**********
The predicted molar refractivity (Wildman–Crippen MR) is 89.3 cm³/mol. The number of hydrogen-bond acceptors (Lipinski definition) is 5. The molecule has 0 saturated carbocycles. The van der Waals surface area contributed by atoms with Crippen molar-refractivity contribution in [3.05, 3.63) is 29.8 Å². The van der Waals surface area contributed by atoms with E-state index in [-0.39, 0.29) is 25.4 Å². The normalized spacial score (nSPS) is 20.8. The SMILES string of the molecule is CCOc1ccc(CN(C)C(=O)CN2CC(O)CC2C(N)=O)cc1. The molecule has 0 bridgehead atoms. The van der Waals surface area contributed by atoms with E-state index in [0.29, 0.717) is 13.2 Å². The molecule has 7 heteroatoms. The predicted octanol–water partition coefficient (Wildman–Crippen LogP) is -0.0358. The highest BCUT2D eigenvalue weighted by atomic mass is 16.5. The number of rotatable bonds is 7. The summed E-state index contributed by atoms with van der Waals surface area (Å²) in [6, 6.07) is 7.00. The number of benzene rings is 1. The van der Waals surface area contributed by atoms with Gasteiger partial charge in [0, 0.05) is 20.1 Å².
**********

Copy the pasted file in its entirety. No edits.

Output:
The predicted molar refractivity (Wildman–Crippen MR) is 89.3 cm³/mol. The number of hydrogen-bond acceptors (Lipinski definition) is 5. The molecule has 0 saturated carbocycles. The van der Waals surface area contributed by atoms with Crippen molar-refractivity contribution in [3.05, 3.63) is 29.8 Å². The van der Waals surface area contributed by atoms with E-state index in [-0.39, 0.29) is 25.4 Å². The normalized spacial score (nSPS) is 20.8. The SMILES string of the molecule is CCOc1ccc(CN(C)C(=O)CN2CC(O)CC2C(N)=O)cc1. The molecule has 0 bridgehead atoms. The van der Waals surface area contributed by atoms with E-state index in [0.29, 0.717) is 13.2 Å². The molecule has 7 heteroatoms. The predicted octanol–water partition coefficient (Wildman–Crippen LogP) is -0.0358. The highest BCUT2D eigenvalue weighted by atomic mass is 16.5. The number of rotatable bonds is 7. The summed E-state index contributed by atoms with van der Waals surface area (Å²) in [6, 6.07) is 7.00. The number of benzene rings is 1. The van der Waals surface area contributed by atoms with Gasteiger partial charge in [0, 0.05) is 20.1 Å².